By: Darrell Castle
Whether or not your spouse should file bankruptcy with you depends on what debt you’re trying to get rid of.
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If you have to file for bankruptcy, should you do it individually by yourself, or should you do it with your spouse, jointly? Which is better for you?
Hi, I’m Darrell Castle. I’m an attorney licensed to practice law in the state of Tennessee and the answer to that question as most answers to lawyer questions is – it depends. It depends on which debt you want to get rid of.
The real answer to it is that you should do it in a way that allows you to keep the most property and discharge the most debt. That is usually the best way to do it.
Now, if you do a bankruptcy jointly – or with your spouse – then there are some advantages to that. And maybe some disadvantages.
Some of the advantages to that is you get rid of all your debt that each of you has individually and you own jointly together – or you OWE jointly together I should say. Or if you have property that you own jointly, then all of that property has to be considered. It indicates a change of direction for you as a couple. You’re going to do your life differently. You’re going to approach it different. That’s what a joint petition says.
Now, let’s look at if you file individually.
Number one, if you filed individually – filed in your own name and left your husband or wife out of it – what that would mean is that all of your dischargeable debts that you individually owe would be discharged. All of the debts that you owe jointly with your spouse would be discharged.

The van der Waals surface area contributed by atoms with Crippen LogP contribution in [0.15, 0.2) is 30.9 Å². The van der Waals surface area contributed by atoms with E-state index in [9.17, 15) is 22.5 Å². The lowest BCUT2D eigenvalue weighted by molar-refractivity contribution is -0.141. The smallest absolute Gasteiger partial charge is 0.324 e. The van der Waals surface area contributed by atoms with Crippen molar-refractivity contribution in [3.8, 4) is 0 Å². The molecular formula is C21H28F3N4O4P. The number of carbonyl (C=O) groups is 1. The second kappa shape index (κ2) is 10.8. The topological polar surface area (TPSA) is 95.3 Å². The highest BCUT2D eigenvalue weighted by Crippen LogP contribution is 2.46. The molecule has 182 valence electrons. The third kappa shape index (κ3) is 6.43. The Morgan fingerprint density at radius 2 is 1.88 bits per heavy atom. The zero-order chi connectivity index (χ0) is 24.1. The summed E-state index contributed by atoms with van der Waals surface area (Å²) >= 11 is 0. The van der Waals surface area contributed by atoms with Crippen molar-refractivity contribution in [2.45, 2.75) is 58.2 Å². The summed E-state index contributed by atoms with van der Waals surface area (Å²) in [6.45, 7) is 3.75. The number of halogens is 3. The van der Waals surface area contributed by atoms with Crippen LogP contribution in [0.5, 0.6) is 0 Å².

But your spouse would be left hanging on that debt. Any debt that your spouse owed individually and any debt that you and your spouse owed jointly, your spouse would still have.
Now, another advantage to filing individually is that it might help in some credit situations possibly.
Let’s say that you had perfect credit and you were concerned about that and you owed very little debt yourself. But your spouse does not have perfect credit. Your spouse’s credit was bad. Your spouse owed a lot of unsecured debt – credit card bills, medical bills and things of that nature. Well then it might be to your advantage for only your spouse to file. You would still be able to file later if things got worse for you.
So those are some things to consider, but one other thing is that in this state of Tennessee – my state – exemptions are doubled when you file jointly, generally speaking.
That means that the amount of property you can keep is twice as much if you file jointly. So that is a factor to consider depending on where you are and your attorney can explain that to you. But in general, you can keep twice as much property if you file jointly, so that is a factor to consider.
All of these things should be discussed with your attorney to see where it stands with you and what’s best for you, folks.